A major theme in the film is the distinctly American notion of "manifest destiny." The white settlers feel that, for all the brutality and difficulty of living in the American West, it is their god-given right to be stretching out civilization into the desert. Early American settlers' conviction that they were entitled to the land they began to settle on throughout the 19th century was intrinsic to American identity, and is what justified the violence and danger of the many conflicts that arose between pioneers and Native American populations. This theme is perhaps best encapsulated by Mrs. Jorgensen when she says, "It just so happens we be Texicans. Texican is nothin' but a human man way out on a limb, this year and next. Maybe for a hundred more. But I don't think it'll be forever. Some day, this country's gonna be a fine good place to be. Maybe it needs our bones in the ground before that time can come." She suggests that the sacrifices the white settlers in the area are making and the dangers they face will make it all worth it because Texas will become a good place to live one day.
The theme of miscegenation comes up in various ways in the plot of The Searchers. Firstly, Marty Pawley is 1/8 Pawley, the product of interracial relations between white and Native American individuals. Ethan, the salty and racist Confederate, is skeptical of the boy because of his mixed racial makeup. Then, when Lucy and Debbie are kidnapped by the Comanche, Ethan fears that they will be taken advantage of sexually. When they find Debbie and she is living as one of Scar's wives, Ethan's worst fears are confirmed, and he thinks Debbie would be better off dead than living with the Comanche. The central conflict of the film follows a group of white settlers as they seek to free an innocent white girl from the sexual custody of a Comanche chief; the fear of miscegenation is a pervading theme in the film, as many characters consider it to be a fate worse than death.
Vengeance drives many characters in the films. Scar kills white families and kidnaps their female children out of revenge against the poor treatment Comanches receive from white settlers. Ethan embarks upon an odyssey to find the kidnapped Debbie out of a sense of righteousness and revenge. Ethan even plans on getting revenge on Debbie herself, when he realizes she has integrated with the Comanche tribe.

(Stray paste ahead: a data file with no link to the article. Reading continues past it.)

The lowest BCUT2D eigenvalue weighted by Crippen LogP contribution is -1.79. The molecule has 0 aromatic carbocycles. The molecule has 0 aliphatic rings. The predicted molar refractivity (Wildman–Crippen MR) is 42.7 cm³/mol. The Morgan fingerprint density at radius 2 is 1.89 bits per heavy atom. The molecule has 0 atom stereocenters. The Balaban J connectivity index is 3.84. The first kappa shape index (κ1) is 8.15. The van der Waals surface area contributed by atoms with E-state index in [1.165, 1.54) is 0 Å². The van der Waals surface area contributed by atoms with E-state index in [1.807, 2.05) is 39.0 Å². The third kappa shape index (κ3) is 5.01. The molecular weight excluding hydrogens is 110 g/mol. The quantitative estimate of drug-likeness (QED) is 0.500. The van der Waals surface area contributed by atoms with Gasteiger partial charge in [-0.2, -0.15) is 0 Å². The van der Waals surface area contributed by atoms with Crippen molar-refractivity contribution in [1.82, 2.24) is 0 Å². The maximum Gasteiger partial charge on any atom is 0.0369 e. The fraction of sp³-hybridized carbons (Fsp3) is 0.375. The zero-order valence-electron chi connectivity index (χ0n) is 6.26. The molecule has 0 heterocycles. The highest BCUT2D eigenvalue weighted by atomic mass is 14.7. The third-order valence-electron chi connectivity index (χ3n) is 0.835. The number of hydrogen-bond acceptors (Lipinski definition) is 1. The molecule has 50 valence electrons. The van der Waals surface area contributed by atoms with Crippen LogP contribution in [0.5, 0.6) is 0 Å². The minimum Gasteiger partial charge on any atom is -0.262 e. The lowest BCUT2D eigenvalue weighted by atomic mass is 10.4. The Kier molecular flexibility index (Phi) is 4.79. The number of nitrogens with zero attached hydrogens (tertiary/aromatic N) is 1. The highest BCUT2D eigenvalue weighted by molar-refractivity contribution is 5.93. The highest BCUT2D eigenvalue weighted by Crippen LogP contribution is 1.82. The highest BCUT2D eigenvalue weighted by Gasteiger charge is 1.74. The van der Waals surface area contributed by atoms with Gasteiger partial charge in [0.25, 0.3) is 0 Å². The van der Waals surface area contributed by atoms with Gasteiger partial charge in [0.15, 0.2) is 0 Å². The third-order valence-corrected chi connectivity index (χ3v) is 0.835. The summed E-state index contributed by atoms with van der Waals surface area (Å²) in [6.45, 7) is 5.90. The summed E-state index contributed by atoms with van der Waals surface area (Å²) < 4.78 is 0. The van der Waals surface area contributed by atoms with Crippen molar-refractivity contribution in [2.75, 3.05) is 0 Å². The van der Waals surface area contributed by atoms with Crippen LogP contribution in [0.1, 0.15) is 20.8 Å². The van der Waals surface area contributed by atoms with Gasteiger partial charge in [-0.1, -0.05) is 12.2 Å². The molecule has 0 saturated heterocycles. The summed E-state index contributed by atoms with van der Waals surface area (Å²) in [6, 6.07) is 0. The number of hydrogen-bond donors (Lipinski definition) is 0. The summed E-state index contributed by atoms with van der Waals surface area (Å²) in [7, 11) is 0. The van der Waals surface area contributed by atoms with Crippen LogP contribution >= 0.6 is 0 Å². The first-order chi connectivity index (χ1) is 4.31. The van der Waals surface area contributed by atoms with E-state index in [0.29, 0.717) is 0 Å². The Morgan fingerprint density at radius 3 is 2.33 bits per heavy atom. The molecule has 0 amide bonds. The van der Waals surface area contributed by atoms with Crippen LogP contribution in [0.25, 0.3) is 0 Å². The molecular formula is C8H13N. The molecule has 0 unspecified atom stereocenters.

Revenge and betrayal occur throughout. The owner of a trading post, Futterman, seeks to gain a measure of revenge for what he deems to be bad treatment by hunting down Ethan and Martin to try killing them after tipping them off about Debbie's whereabouts.
Ethan Edwards is the most overtly racist character in the film, but all of the white characters exhibit prejudicial attitudes towards the Comanche characters in the film. Comanche people are alternately feared and ridiculed in the course of the film. Director John Ford presents the chief Scar as a savage and violent leader. Ethan never misses an opportunity to brutalize a Native American. The Comanche woman who follows Marty after he accidentally purchases her as a wife is the butt of a great deal of ridicule, and Marty even kicks her down a hill at one point to show his distaste for her. The tension between Native Americans and white settlers, and the racist sentiments that the white characters feel towards the Native population, is nearly constant, and constitutes a great deal of the central conflict.
The early American settler is a figure who is defined by his individuality; he is a person who has decided to face the dangers of unsettled territory in the hopes of staking out a bit of good fortune. Thus, the film is concerned with this spirit of individualism, the willingness to live in relative isolation in order to make a new life.
Ethan Edwards, in particular, is the perfect representation of rugged individualism. He answers to no one, and follows what he thinks is best at nearly every turn. Sometimes this is to his detriment and sometimes it serves him well, but he always maintains a sense of his own subjective position within any situation, listening to his own moral compass over the group consensus, sometimes in unpredictable ways.
Ethan and Marty wander through many different landscapes and weather patterns in their search for Debbie. As such, they are in thrall to the unpredictable, majestic, and treacherous natural landscape of the American West. In a way, nature and the surrounding landscape are a distinct character in the film, serving as both a backdrop for the action and a reflection of the treacheries and excitement of their journey as "the searchers."
The film begins and ends with the family, which Ford positions as a redemptive force in the grand scheme of the American frontier. The Edwards family is torn apart and destroyed by the dangers of the West, and Marty and Ethan spend the whole film trying to reconstitute the family by returning the innocent Debbie to civilization. By the end of the film, they succeed in bringing Debbie back to the Jorgensen homestead. Images of the family home, reunions and togetherness, bookend the action of the film.
The Searchers Questions and Answers
The Question and Answer section for The Searchers is a great
resource to ask questions, find answers, and discuss the novel.